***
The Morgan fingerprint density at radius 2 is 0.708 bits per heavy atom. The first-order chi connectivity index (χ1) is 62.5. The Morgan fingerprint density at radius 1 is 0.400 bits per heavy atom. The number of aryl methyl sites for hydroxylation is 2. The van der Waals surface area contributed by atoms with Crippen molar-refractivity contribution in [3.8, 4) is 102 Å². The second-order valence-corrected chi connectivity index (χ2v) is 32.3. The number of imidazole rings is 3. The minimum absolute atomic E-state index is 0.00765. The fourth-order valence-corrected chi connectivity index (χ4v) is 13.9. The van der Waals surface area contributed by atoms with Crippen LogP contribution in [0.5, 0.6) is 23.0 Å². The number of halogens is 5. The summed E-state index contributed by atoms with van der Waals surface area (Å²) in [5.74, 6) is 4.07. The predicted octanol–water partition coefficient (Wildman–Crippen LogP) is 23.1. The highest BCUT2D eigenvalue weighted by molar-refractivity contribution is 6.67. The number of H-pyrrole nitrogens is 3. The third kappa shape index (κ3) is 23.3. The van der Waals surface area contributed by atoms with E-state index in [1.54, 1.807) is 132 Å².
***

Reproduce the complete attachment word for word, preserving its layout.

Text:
The Morgan fingerprint density at radius 2 is 0.708 bits per heavy atom. The first-order chi connectivity index (χ1) is 62.5. The Morgan fingerprint density at radius 1 is 0.400 bits per heavy atom. The number of aryl methyl sites for hydroxylation is 2. The van der Waals surface area contributed by atoms with Crippen molar-refractivity contribution in [3.8, 4) is 102 Å². The second-order valence-corrected chi connectivity index (χ2v) is 32.3. The number of imidazole rings is 3. The minimum absolute atomic E-state index is 0.00765. The fourth-order valence-corrected chi connectivity index (χ4v) is 13.9. The van der Waals surface area contributed by atoms with Crippen LogP contribution in [0.5, 0.6) is 23.0 Å². The number of halogens is 5. The summed E-state index contributed by atoms with van der Waals surface area (Å²) in [5.74, 6) is 4.07. The predicted octanol–water partition coefficient (Wildman–Crippen LogP) is 23.1. The highest BCUT2D eigenvalue weighted by molar-refractivity contribution is 6.67. The number of H-pyrrole nitrogens is 3. The third kappa shape index (κ3) is 23.3. The van der Waals surface area contributed by atoms with E-state index in [1.54, 1.807) is 132 Å².